Bringing Light to the Darkness of Human Trafficking (Trafficking in Persons)

What would you say if we were to tell you that watching porn has been and currently is being used as a sort of “brainwashing” method? You’d probably think we were a little crazy, saying something like, “Brainwashing doesn’t actually exist, apart from in Marvel movies and Netflix shows like The Avengers and Stranger Things.”

 

We wouldn’t blame you for thinking this way because of the convincing marketing job the porn industry does—but in a way, it’s happening.

Let us explain.

Your brain, or as one of the most famous scientists of all time labeled it, “the most complex thing we have yet discovered in our universe,” is a wrinkly, three-pound zombie snack between your ears that permits you to think, feel, create, remember, learn, and more. While the brain functions that we’ve just mentioned are inherently positive functions, they can be conditioned by negative stimuli in a way that changes and negatively impacts those functions.

In this case, the negative stimulus is porn, and one of the most prominent negative effects porn has on brain function is that it desensitizes. In other words, the porn consumer’s brain begins to tolerate the images they’re watching, which leads them to require more amounts and more extreme porn in order to experience the same “high.”

Commonly, this tolerance means escalating to new genres. But in more extreme scenarios, it means being desensitized to sexual abuse or being groomed to comply with a trafficker or predator’s wishes—effectively, being brainwashed.

Take it from Samantha Leanord, a survivor of child abuse and author of a book called Groomed: Shining a Light on the Unheard Narrative of Childhood Sexual Assault.

Still not sure this is a real thing? Let’s check out the facts.

Porn and desensitizing prostituted people and trafficking victims

There is an inseparable link between porn, sexual exploitation, and sex trafficking—and it seems to only be growing. But this inextricable connection between porn and sexual exploitation goes even deeper than at first glance.

Not only are numerous people pushed into or forced to perform in porn scenes by way of coercion or threats, thereby making them victims of sex trafficking, but the WHISPER Oral History Project also recently reported that many prostituted women are shown porn by their pimp or trafficker as an indoctrination tool.

In other words, after a sexually exploited person has been shown explicit images and videos of violent sex, they are more likely to be desensitized to and accept violent abuse they may receive.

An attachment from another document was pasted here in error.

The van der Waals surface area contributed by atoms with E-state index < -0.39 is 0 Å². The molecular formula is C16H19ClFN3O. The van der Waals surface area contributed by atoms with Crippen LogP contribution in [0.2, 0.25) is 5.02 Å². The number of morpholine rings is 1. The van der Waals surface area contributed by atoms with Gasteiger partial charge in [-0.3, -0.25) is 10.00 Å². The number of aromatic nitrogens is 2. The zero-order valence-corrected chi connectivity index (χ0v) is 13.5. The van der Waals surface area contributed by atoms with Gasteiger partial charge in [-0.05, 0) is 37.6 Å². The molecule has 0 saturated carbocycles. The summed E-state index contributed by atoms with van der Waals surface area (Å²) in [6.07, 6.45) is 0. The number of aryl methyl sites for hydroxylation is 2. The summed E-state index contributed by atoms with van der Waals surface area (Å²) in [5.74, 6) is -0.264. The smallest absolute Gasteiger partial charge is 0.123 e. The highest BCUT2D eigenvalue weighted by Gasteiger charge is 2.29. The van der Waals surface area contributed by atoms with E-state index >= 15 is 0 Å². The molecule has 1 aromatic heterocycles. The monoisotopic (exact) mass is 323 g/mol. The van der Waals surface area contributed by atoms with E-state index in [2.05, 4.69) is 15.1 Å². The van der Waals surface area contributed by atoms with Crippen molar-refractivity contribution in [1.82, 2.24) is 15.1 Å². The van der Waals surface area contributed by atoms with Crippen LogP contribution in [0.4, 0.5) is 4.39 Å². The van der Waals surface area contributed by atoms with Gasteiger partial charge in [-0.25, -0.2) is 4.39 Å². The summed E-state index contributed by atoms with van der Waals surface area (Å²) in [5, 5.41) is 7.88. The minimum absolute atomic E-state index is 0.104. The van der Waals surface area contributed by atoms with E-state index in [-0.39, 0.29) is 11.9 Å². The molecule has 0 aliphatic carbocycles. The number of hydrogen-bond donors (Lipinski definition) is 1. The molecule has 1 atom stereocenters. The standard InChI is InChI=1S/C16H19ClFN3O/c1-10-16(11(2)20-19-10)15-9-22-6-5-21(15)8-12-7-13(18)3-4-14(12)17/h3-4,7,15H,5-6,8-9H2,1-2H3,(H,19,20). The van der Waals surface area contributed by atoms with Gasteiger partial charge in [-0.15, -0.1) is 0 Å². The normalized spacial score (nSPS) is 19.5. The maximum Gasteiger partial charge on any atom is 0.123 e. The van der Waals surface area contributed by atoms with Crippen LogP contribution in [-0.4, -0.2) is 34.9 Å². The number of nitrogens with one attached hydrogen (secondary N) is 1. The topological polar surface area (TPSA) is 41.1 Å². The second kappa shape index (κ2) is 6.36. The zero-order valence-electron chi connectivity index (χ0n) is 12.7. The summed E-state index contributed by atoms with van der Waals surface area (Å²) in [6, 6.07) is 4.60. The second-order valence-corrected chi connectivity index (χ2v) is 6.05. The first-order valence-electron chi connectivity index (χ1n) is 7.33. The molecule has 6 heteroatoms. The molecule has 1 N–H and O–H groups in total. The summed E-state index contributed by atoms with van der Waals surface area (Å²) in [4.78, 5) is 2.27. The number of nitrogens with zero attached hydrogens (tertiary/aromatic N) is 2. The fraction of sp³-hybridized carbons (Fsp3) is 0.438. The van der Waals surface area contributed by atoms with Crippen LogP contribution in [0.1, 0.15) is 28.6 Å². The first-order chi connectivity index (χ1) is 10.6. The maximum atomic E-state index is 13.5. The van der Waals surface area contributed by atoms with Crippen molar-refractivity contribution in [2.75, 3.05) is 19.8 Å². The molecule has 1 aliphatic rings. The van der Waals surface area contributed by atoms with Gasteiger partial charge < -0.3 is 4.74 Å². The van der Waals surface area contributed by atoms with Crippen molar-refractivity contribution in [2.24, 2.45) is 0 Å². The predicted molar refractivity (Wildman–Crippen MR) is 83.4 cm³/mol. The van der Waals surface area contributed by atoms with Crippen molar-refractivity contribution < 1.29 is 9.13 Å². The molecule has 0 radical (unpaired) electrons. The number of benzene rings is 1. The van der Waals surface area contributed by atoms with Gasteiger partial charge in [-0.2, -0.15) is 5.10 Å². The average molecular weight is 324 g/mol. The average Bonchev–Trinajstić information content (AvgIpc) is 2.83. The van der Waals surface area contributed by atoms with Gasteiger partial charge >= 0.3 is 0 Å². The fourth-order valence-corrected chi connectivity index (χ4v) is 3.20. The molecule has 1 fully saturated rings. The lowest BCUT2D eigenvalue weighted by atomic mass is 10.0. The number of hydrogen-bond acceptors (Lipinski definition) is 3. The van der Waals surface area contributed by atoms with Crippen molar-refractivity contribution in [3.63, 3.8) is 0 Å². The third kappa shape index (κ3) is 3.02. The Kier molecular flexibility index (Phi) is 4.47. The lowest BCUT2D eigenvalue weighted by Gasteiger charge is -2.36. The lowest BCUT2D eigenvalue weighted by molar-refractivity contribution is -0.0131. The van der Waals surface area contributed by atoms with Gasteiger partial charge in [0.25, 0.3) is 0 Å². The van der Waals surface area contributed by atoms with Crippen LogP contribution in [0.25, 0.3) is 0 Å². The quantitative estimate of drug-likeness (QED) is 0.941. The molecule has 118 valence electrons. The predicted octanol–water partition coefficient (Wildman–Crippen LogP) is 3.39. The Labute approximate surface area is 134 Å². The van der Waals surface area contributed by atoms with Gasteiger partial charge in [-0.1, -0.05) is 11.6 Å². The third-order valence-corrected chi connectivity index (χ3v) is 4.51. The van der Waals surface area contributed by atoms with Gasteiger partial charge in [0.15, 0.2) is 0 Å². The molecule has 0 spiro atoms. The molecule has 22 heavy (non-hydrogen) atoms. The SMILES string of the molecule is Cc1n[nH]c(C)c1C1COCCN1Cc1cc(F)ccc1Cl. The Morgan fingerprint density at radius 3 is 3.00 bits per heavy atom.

Furthermore, of those interviewed by the WHISPER Oral History Project, 52% of the prostituted people named porn as an important teacher of what was expected of them, while 80% recounted that their actual customers had also shown them porn in order to illustrate exactly what the sex buyers wanted to engage in.

Sex trafficking victims and prostituted people aren’t the only ones who are forced to view porn in order to desensitize them to the sex acts they will be urged to perform.

Porn and grooming for child abuse

For child predators, porn is seen as a tool in the grooming process.

In her book called Understanding Child Abuse and Neglect, Dr. Cynthia Crosson-Tower writes that showing potential victims videos of their peers engaging in and enjoying sex may lead the potential victim to be “more likely to comply with the molester’s demands.”

Or, in other words, sharing porn with a potential child abuse victim can actually lower the victim’s inhibition or normalize what’s about to happen to them.

Social worker, M.C. Badenhorst, and senior lecturer in the School of Psycho-Social Behavioural Science, M.M. Steyn, agreed with Crosson-Tower’s sentiment in their article about how predators groom potential child abuse victims with pornography.

For one specific predator, these experts say he used porn to teach his more than twenty male abuse victims, aged between 8 and 13, that they should only engage in sex acts with other guys.

The predator would peer-pressure his victims to engage in porn by showing them pornographic pictures of other children the predator’s abuse victims knew.

This case isn’t unique, unfortunately. Research and personal studies have shown how predators use porn as the key cog in their child grooming engine. Porn desensitizes potential child abuse victims in a number of ways that inhibits them from understanding what’s happening to them: abuse, and exploitation.

Take the experience of child abduction survivor, Elizabeth Smart, as an example. Her captor showed her graphic porn images in preparation for raping and abusing her further. Smart says that porn made her “living hell worse.” Watch her exclusive Fight the New Drug interview, here:

Porn’s powerful impact on consumers

Sex trafficking and child abuse victims are generally closed off, at least initially, to porn their traffickers and predators share with them. And yet these victims are greatly affected by this powerful content, that Columbia University’s Dr. Norman Doidge points out, can make lasting neurological changes due to its ability to create the perfect brain conditions and trigger the release of the right neurochemicals.

If porn affects sex trafficking and child abuse victims who aren’t actually seeking out porn, how much more might it be desensitizing someone who actually is?

In the end, watching isn’t worth the cost of being desensitized to abuse, violence, and exploitation. Normalizing abuse is never normal. This is why we fight.


Article from: https://fightthenewdrug.org/porn-is-used-to-groom-and-desensitize-victims/

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